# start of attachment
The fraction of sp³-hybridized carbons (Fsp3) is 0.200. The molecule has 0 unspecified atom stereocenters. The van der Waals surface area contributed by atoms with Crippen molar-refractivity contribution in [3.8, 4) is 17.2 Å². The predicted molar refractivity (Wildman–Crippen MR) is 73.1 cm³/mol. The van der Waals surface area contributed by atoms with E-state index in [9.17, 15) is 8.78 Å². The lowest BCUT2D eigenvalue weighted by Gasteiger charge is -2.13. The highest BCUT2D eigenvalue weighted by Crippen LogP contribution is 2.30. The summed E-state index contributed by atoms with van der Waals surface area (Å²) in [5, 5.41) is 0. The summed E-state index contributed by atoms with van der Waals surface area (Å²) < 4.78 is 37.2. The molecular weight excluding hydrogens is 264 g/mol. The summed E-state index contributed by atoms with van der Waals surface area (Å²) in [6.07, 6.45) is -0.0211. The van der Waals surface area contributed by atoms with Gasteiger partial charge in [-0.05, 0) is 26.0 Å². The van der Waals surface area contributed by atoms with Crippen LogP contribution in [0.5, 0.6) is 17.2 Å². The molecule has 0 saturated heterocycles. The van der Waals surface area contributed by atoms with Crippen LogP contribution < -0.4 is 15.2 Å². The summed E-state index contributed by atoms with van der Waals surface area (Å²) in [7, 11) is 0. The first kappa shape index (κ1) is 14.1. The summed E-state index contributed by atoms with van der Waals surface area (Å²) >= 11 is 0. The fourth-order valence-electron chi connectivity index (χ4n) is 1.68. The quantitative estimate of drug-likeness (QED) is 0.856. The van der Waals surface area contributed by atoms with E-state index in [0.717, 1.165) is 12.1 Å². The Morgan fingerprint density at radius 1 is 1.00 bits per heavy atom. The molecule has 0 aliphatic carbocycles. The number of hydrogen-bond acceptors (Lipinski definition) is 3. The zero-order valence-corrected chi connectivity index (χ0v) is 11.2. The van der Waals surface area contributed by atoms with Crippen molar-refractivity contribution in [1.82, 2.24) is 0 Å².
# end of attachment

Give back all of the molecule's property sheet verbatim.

The fraction of sp³-hybridized carbons (Fsp3) is 0.200. The molecule has 0 unspecified atom stereocenters. The van der Waals surface area contributed by atoms with Crippen molar-refractivity contribution in [3.8, 4) is 17.2 Å². The predicted molar refractivity (Wildman–Crippen MR) is 73.1 cm³/mol. The van der Waals surface area contributed by atoms with E-state index in [9.17, 15) is 8.78 Å². The lowest BCUT2D eigenvalue weighted by Gasteiger charge is -2.13. The highest BCUT2D eigenvalue weighted by Crippen LogP contribution is 2.30. The summed E-state index contributed by atoms with van der Waals surface area (Å²) in [5, 5.41) is 0. The summed E-state index contributed by atoms with van der Waals surface area (Å²) < 4.78 is 37.2. The molecular weight excluding hydrogens is 264 g/mol. The summed E-state index contributed by atoms with van der Waals surface area (Å²) in [6.07, 6.45) is -0.0211. The van der Waals surface area contributed by atoms with Gasteiger partial charge in [-0.05, 0) is 26.0 Å². The van der Waals surface area contributed by atoms with Crippen LogP contribution in [0.5, 0.6) is 17.2 Å². The molecule has 0 saturated heterocycles. The van der Waals surface area contributed by atoms with Crippen LogP contribution < -0.4 is 15.2 Å². The summed E-state index contributed by atoms with van der Waals surface area (Å²) in [7, 11) is 0. The first kappa shape index (κ1) is 14.1. The summed E-state index contributed by atoms with van der Waals surface area (Å²) >= 11 is 0. The fourth-order valence-electron chi connectivity index (χ4n) is 1.68. The quantitative estimate of drug-likeness (QED) is 0.856. The van der Waals surface area contributed by atoms with E-state index in [0.717, 1.165) is 12.1 Å². The Morgan fingerprint density at radius 1 is 1.00 bits per heavy atom. The molecule has 0 aliphatic carbocycles. The number of hydrogen-bond acceptors (Lipinski definition) is 3. The zero-order valence-corrected chi connectivity index (χ0v) is 11.2. The van der Waals surface area contributed by atoms with Crippen molar-refractivity contribution in [1.82, 2.24) is 0 Å².